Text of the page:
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Wiszniewski et al. 2014 knockout of 3ketoacyl coa thiolases in adrabidopsis inflorescence.pdf (2.41 MB)

Knockout of the two evolutionarily conserved peroxisomal 3-ketoacyl-CoA thiolases in Arabidopsis recapitulates the abnormal inflorescence meristem 1 phenotype

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posted on 2023-05-18, 11:04 authored by Wiszniewski, AAG, Bussell, JD, Long, RL, Steven SmithSteven Smith
A specific function for peroxisomal β-oxidation in inflorescence development in Arabidopsis thaliana is suggested by the mutation of the ABNORMAL INFLORESCENCE MERISTEM 1 gene, which encodes one of two peroxisomal multifunctional proteins. Therefore, it should be possible to identify other β-oxidation mutants that recapitulate the aim1 phenotype. Three genes encode peroxisomal 3-ketoacyl-CoA thiolase (KAT) in Arabidopsis. KAT2 and KAT5 are present throughout angiosperms whereas KAT1 is a Brassicaceae-specific duplication of KAT2 expressed at low levels in Arabidopsis. KAT2 plays a dominant role in all known aspects of peroxisomal β-oxidation, including that of fatty acids, pro-auxins, jasmonate precursor oxophytodienoic acid, and trans-cinnamic acid. The functions of KAT1 and KAT5 are unknown. Since KAT5 is conserved throughout vascular plants and expressed strongly in flowers, kat2 kat5 double mutants were generated. These were slow growing, had abnormally branched inflorescences, and ectopic organ growth. They made viable pollen, but produced no seed indicating that infertility was due to defective gynaecium function. These phenotypes are strikingly similar to those of aim1. KAT5 in the Brassicaceae encodes both cytosolic and peroxisomal proteins and kat2 kat5 defects could be complemented by the re-introduction of peroxisomal (but not cytosolic) KAT5. It is concluded that peroxisomal KAT2 and KAT5 have partially redundant functions and operate downstream of AIM1 to provide β-oxidation functions essential for inflorescence development and fertility.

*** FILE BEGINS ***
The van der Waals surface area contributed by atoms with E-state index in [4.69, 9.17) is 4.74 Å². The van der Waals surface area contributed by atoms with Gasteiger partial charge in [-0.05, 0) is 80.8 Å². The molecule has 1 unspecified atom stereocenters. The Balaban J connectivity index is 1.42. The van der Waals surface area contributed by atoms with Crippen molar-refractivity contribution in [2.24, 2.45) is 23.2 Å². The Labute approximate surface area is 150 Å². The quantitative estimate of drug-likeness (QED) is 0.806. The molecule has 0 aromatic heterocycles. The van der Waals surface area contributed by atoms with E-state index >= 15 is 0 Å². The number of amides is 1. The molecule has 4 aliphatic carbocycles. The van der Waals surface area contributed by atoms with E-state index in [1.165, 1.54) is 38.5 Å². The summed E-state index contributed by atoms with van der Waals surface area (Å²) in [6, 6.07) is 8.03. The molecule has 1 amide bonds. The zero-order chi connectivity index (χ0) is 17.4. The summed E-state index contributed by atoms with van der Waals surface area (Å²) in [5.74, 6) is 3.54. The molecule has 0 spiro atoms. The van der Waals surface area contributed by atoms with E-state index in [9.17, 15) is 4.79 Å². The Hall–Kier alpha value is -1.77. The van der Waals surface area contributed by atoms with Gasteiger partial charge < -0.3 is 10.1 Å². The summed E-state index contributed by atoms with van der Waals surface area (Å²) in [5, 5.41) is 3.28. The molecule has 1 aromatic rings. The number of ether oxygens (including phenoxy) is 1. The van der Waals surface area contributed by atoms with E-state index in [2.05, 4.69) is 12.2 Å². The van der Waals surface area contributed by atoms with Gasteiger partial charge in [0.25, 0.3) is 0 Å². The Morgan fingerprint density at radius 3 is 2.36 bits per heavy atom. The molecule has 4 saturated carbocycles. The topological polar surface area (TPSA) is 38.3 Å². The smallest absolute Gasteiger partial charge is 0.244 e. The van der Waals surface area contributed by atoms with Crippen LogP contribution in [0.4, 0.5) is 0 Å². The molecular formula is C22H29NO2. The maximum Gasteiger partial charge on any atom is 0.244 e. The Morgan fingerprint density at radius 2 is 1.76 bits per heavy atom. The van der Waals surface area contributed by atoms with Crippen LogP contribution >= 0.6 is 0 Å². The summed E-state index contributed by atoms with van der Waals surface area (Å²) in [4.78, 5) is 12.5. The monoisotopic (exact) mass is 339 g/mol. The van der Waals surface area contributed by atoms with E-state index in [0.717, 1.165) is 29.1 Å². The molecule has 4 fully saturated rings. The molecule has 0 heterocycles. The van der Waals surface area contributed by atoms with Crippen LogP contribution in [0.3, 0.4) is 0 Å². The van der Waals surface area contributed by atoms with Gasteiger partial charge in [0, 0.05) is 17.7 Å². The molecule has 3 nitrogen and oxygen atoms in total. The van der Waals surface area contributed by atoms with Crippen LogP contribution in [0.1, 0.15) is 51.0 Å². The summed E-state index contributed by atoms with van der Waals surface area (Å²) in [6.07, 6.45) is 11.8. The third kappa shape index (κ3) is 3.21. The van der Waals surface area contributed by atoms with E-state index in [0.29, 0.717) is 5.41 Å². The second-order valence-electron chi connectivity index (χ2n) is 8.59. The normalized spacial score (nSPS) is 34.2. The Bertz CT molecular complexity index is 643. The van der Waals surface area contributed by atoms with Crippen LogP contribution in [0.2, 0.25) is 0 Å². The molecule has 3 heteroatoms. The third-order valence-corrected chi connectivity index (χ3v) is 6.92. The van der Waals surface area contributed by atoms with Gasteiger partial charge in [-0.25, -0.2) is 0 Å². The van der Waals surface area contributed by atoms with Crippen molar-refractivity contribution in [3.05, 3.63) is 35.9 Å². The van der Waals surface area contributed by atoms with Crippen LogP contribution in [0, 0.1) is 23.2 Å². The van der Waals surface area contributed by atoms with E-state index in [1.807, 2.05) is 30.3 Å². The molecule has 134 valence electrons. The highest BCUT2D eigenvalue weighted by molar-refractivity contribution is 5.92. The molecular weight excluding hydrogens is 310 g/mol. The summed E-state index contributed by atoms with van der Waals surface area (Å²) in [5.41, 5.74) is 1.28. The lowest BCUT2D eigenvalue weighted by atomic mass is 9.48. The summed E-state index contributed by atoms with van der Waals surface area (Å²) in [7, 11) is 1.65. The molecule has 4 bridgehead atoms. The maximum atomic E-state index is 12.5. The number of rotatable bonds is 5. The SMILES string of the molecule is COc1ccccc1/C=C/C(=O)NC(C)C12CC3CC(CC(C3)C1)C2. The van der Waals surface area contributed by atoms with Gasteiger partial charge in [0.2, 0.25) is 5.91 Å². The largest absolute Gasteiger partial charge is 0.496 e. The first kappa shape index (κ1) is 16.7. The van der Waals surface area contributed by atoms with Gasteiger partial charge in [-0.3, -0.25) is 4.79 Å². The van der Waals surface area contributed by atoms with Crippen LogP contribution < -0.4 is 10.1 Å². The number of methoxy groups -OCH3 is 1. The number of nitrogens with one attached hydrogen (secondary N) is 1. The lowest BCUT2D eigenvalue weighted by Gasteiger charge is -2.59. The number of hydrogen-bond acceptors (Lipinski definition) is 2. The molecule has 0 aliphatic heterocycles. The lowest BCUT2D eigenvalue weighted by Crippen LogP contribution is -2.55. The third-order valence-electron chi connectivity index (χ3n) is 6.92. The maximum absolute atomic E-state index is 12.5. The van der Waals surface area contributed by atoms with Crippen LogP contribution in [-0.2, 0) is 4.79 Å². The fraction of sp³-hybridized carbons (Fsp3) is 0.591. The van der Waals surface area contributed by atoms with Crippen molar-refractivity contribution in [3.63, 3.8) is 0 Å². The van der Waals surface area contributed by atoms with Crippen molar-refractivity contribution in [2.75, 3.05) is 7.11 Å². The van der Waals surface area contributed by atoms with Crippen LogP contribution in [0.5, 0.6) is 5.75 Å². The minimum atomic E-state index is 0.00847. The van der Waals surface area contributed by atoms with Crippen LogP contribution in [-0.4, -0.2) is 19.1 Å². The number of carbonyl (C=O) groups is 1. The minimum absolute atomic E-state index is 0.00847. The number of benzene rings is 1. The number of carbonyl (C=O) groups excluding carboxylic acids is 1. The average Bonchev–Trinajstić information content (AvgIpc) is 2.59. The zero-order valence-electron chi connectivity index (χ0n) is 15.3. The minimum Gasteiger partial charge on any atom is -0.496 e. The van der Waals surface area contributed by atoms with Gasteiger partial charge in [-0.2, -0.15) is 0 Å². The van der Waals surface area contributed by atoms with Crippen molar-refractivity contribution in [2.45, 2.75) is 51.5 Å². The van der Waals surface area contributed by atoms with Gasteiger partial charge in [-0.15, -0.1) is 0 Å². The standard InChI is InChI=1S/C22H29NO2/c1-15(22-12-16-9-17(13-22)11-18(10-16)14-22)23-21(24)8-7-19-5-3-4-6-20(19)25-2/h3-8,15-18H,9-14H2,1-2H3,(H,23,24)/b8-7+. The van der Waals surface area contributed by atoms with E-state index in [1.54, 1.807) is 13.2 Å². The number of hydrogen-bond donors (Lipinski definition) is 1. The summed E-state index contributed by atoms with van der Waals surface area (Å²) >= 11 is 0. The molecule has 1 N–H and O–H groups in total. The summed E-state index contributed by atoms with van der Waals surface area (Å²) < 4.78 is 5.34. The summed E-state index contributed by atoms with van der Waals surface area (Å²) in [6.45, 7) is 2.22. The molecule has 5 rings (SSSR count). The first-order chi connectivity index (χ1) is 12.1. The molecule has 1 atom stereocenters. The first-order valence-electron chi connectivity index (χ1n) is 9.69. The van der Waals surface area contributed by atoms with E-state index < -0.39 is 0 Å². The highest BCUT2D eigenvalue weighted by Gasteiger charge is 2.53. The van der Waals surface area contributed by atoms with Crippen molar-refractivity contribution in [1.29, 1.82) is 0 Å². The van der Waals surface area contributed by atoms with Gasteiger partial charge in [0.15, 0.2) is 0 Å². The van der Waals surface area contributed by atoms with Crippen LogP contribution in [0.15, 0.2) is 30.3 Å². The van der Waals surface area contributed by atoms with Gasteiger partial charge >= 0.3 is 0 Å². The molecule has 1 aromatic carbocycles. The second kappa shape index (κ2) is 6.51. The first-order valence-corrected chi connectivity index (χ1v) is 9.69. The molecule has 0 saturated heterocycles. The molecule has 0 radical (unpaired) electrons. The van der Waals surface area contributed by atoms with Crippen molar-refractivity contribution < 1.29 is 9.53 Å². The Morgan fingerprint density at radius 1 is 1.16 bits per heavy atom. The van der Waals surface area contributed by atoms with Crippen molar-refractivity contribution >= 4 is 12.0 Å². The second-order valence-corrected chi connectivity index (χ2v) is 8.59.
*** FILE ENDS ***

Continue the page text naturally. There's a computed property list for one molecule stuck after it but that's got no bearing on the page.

Publication title

Journal of Experimental Botany










School of Natural Sciences


Oxford Univ Press

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Great Clarendon St, Oxford, England, Ox2 6Dp

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Copyright 2014 The Author Licenced under the terms of the Creative Commons Attribution License

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  • Open

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